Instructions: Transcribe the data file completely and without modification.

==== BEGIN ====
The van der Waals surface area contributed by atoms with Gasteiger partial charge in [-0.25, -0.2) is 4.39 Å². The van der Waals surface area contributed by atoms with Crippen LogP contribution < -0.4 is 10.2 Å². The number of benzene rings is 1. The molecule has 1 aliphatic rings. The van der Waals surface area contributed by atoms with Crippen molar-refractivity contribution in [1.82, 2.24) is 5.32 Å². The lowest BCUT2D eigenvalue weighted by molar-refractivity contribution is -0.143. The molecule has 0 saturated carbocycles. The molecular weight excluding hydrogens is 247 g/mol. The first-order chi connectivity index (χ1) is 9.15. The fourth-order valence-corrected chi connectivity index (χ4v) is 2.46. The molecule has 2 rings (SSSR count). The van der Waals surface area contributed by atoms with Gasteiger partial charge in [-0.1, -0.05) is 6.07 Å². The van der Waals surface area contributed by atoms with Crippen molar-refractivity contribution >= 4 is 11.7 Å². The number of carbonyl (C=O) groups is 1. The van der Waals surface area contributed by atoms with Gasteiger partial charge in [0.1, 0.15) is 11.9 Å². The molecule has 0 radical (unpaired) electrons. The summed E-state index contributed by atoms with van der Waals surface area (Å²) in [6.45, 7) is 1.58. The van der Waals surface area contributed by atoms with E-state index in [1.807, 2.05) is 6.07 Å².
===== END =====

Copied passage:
The van der Waals surface area contributed by atoms with Gasteiger partial charge in [-0.25, -0.2) is 4.39 Å². The van der Waals surface area contributed by atoms with Crippen LogP contribution < -0.4 is 10.2 Å². The number of benzene rings is 1. The molecule has 1 aliphatic rings. The van der Waals surface area contributed by atoms with Crippen molar-refractivity contribution in [1.82, 2.24) is 5.32 Å². The lowest BCUT2D eigenvalue weighted by molar-refractivity contribution is -0.143. The molecule has 0 saturated carbocycles. The molecular weight excluding hydrogens is 247 g/mol. The first-order chi connectivity index (χ1) is 9.15. The fourth-order valence-corrected chi connectivity index (χ4v) is 2.46. The molecule has 2 rings (SSSR count). The van der Waals surface area contributed by atoms with Gasteiger partial charge in [-0.1, -0.05) is 6.07 Å². The van der Waals surface area contributed by atoms with Crippen molar-refractivity contribution >= 4 is 11.7 Å². The number of carbonyl (C=O) groups is 1. The van der Waals surface area contributed by atoms with Gasteiger partial charge in [0.1, 0.15) is 11.9 Å². The molecule has 0 radical (unpaired) electrons. The summed E-state index contributed by atoms with van der Waals surface area (Å²) in [6.45, 7) is 1.58. The van der Waals surface area contributed by atoms with E-state index in [1.807, 2.05) is 6.07 Å².